Communication Disorders and Sciences Requirements
Table of Contents
Students of communication disorders and sciences study the science behind communication problems and their development. They learn about the origin, anatomy, and physics of communication disorders, and learn how to treat children and adults and use what they learn to come up with new strategies and technologies for diagnosis and rehabilitation.
Communication Disorders and Sciences Careers
The career trajectory of people with a Communication Disorders and Sciences degree appears to be focused around a few careers. The most common career that users with Communication Disorders and Sciences degrees have experience in is Speech Language Pathologist, followed by Audiologist, Nanny, Psychiatric Technician, Teacher Assistant, Receptionist, Medical Secretary, Special Education Teacher, Real Estate Agent, and Bartender.
|Career||% of graduates||% of population||Multiple|
|Speech Language Pathologist||7.8%||0.1%||68.2×|
|Special Education Teacher||0.8%||0.2%||4.3×|
|Real Estate Agent||1.1%||0.5%||2.2×|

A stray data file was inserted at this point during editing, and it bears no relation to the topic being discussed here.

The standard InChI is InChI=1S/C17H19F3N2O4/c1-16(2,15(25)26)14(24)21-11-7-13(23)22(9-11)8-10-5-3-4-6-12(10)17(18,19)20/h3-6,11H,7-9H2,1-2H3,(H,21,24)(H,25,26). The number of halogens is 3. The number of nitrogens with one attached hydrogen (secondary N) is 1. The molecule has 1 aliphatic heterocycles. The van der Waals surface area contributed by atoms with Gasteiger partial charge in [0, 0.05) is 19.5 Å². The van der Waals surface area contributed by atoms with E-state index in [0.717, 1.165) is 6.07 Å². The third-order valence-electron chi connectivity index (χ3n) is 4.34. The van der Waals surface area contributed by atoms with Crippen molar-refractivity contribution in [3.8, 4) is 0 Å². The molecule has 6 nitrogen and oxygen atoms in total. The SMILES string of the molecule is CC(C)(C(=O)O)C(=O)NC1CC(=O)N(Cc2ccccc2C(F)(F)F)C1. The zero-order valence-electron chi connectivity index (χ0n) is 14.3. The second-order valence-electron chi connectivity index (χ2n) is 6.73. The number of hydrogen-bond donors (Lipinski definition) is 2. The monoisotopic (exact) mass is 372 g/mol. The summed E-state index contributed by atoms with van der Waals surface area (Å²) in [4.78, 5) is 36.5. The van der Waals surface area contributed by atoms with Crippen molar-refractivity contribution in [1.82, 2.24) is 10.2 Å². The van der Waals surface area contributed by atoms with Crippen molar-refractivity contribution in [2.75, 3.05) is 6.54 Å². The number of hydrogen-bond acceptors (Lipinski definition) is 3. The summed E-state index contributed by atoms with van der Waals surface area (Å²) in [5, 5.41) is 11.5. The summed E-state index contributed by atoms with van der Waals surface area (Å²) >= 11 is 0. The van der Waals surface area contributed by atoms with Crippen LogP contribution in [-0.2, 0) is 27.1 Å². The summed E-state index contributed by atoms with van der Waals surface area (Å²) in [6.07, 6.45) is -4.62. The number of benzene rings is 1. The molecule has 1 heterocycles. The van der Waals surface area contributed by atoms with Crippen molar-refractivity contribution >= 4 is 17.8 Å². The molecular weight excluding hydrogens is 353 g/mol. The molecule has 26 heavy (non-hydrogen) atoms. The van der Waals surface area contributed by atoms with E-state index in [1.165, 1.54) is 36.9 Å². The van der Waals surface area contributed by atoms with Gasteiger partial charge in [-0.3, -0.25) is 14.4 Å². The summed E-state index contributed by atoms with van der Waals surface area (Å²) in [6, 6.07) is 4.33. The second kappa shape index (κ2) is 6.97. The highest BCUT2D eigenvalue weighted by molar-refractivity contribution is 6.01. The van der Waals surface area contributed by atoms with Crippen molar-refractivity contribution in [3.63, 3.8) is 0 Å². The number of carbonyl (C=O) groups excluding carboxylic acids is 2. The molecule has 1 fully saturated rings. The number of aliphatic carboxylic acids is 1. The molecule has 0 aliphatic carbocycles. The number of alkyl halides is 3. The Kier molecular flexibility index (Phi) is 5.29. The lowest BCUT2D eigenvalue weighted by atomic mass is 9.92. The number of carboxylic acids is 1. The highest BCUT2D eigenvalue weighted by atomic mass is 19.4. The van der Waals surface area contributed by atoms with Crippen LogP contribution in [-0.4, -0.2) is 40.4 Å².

Communication Disorders and Sciences Salary
Communication Disorders and Sciences graduates earn on average $k, putting them in the bottom percentile of earners with a degree.
|Percentile||Earnings after graduation ($1000s USD)|
|25th (bottom earners)||-|
|Median (average earners)||-|
|75th (top earners)||-|
Communication Disorders and Sciences Underemployment
Communication Disorders and Sciences graduates are highly employed compared to other graduates. We have collected data on three types of underemployment. Part-time refers to work that is less than 30 hours per week. Non-college refers to work that does not require a college degree. Low-paying includes a list of low-wage service jobs such as janitorial work, serving, or dishwashing.
|Employment Type||Proportion of graduates|
|We are still collecting information for this degree|